The tram operates from 6am until 10:30pm to give you plenty of chances to see many of Lisbon’s top tourist attractions. Some of the famous places you’ll pass include the Basílica da Estrela, Praça Luís de Camões, Rua Conceição, and Saint Anthony Church. Get the most value on the tram by purchasing the 24-hour public transport ticket for unlimited access to all services for the day.
Miradouro de Santa Luzia: Miradouro de Santa Luzia is about a 15-minute walk from the terminus and offers one of the best panoramic views in Lisbon. The observation deck gives you a bird’s eye view of red-roof buildings, the Tagus River, and cruise ships docking in the terminal.
Radiant flowers and gorgeous tiles heighten the ambiance of the terrace, and many visitors make the trek here to watch the sunrise or sunset. Some of the architecture around the church dates to the 12th century, and you’ll occasionally hear music when roaming the grounds. The terrace also includes a café that sells drinks and traditional pastries to recharge once reaching the viewpoint. Many visitors stop here for a quick break or photo op before continuing to the ancient Castelo de S. Jorge.
Lisbon Cathedral: Known as the Se, this iconic church holds a special place in the hearts of the Portuguese religious community. Se Cathedral dates to the 12th century and is Lisbon’s oldest church. The Roman Catholic cathedral has witnessed many of Portugal’s historic events, but also its fair share of tragedy.
Earthquakes in the 14th, 16th, and 18th centuries left a devastating impact on the church, and the catastrophes resulted in a blend of architectural styles to reconstruct it. Se Cathedral was built in the typical Romanesque style of the Middle ages, but now includes elements of Gothic and Baroque.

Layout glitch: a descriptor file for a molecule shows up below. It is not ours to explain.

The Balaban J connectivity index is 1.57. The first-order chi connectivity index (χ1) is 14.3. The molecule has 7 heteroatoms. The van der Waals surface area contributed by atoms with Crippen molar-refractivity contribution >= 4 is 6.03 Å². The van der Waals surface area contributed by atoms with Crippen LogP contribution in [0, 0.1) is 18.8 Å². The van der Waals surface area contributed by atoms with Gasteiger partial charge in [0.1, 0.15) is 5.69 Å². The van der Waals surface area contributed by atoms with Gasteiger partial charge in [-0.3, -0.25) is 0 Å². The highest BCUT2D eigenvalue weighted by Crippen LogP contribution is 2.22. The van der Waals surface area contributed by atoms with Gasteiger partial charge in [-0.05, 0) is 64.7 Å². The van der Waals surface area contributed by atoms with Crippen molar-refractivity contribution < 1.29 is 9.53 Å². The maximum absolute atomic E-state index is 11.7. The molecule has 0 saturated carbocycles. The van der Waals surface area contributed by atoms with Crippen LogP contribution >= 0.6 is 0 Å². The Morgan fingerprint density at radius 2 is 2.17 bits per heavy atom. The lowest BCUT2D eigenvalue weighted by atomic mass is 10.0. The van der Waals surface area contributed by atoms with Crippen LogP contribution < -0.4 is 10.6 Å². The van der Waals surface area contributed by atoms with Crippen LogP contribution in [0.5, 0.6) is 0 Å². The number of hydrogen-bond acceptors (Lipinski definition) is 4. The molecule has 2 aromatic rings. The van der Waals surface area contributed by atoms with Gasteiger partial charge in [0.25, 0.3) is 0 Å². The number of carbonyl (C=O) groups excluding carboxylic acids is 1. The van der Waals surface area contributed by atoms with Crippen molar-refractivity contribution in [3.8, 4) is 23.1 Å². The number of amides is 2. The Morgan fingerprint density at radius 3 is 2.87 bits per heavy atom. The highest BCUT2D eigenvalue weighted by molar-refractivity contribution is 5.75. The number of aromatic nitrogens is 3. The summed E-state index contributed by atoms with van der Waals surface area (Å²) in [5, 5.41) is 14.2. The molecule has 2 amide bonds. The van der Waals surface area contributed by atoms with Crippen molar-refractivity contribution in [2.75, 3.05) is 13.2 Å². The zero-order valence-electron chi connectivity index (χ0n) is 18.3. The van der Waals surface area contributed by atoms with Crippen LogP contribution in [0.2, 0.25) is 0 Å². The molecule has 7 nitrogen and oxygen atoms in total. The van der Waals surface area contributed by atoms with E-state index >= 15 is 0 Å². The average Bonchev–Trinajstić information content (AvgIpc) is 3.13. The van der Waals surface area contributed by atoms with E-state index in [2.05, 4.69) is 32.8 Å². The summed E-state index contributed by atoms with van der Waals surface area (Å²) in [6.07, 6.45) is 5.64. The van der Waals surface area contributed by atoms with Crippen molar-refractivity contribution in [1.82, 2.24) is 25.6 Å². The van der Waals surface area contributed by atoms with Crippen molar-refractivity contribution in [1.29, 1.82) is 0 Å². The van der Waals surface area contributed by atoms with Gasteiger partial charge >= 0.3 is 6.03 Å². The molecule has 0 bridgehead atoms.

Walk inside to find medieval statues, well-preserved cloisters, and medieval Gothic tombs. A ticket is required to visit the cloisters, but the excavated ruins reveal striking images of the former mosque that stood here long ago.
Rated 4.83/5 (7434 ratings)
This was my first time using this service and it worked seamlessly. I had no problems at all dropping my bag off at NYC Racquet Sports and it was just as easy picking it up. This location is a couple blocks from Penn Station, so it was perfect for exploring Manhattan for several hours before catching the train to Newark Airport for a late night flight. Will definitely use this service on future trips!
Really excellent service, right around the corner from A/C/E trains at Penn Station in New York. Popular and busy restaurant, too — but no one kept me waiting to drop off or pick up a bag.
This place is awesome, it’s near Macy’s and other souvenir shops, nearby food outlets too and near the Penn station in New York. This is the best place to leave your luggage for last minute shopping before you head to the airport via Penn station. Plus the Employees are very courteous and kind
The price for luggage storage near Santa Apolonia Station is just €5/bag for the entire day.
Yes. Every bag is tagged with a security seal and comes with the $10,000 Bounce Guarantee. Every location is required to uphold tight security precautions. You may be asked to show ID and you will be required to use a credit card to book through Bounce in advance. With hundreds of thousands of bags stored, you can count on Bounce to handle your baggage near Santa Apolonia Station.
Yes, there are storage lockers and many other luggage drop off points in the Santa Apolonia Station area. Bounce has multiple luggage storage locations nearby Santa Apolonia Station and in the broader Lisbon area where you can conveniently store your luggage with full security and the $10,000 safekeeping gurantee.